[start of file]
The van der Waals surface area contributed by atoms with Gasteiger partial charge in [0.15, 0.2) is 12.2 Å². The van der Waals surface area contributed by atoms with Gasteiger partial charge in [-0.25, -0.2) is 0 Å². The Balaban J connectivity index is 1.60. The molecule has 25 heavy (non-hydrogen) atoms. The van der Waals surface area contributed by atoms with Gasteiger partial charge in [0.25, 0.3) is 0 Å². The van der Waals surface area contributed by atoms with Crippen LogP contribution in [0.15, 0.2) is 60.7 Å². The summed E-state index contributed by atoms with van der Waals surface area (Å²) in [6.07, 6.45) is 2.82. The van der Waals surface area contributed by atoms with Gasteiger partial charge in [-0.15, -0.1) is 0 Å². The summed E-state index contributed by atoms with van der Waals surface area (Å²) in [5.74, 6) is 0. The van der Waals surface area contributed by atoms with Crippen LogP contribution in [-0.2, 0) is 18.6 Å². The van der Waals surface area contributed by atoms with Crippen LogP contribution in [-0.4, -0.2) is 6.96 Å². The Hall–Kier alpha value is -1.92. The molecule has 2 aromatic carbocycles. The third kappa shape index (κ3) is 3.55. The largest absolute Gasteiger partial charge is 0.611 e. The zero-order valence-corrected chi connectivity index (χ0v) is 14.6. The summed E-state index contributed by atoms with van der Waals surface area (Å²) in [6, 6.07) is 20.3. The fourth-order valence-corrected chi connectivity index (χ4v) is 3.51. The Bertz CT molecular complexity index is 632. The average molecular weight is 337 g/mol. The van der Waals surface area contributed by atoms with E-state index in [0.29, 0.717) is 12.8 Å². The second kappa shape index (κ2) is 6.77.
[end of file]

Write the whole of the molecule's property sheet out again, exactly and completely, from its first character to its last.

The van der Waals surface area contributed by atoms with Gasteiger partial charge in [0.15, 0.2) is 12.2 Å². The van der Waals surface area contributed by atoms with Gasteiger partial charge in [-0.25, -0.2) is 0 Å². The Balaban J connectivity index is 1.60. The molecule has 25 heavy (non-hydrogen) atoms. The van der Waals surface area contributed by atoms with Gasteiger partial charge in [0.25, 0.3) is 0 Å². The van der Waals surface area contributed by atoms with Crippen LogP contribution in [0.15, 0.2) is 60.7 Å². The summed E-state index contributed by atoms with van der Waals surface area (Å²) in [6.07, 6.45) is 2.82. The van der Waals surface area contributed by atoms with Gasteiger partial charge in [-0.15, -0.1) is 0 Å². The summed E-state index contributed by atoms with van der Waals surface area (Å²) in [5.74, 6) is 0. The van der Waals surface area contributed by atoms with Crippen LogP contribution in [-0.2, 0) is 18.6 Å². The van der Waals surface area contributed by atoms with Crippen LogP contribution in [-0.4, -0.2) is 6.96 Å². The Hall–Kier alpha value is -1.92. The molecule has 2 aromatic carbocycles. The third kappa shape index (κ3) is 3.55. The largest absolute Gasteiger partial charge is 0.611 e. The zero-order valence-corrected chi connectivity index (χ0v) is 14.6. The summed E-state index contributed by atoms with van der Waals surface area (Å²) in [6, 6.07) is 20.3. The fourth-order valence-corrected chi connectivity index (χ4v) is 3.51. The Bertz CT molecular complexity index is 632. The average molecular weight is 337 g/mol. The van der Waals surface area contributed by atoms with E-state index in [0.29, 0.717) is 12.8 Å². The second kappa shape index (κ2) is 6.77.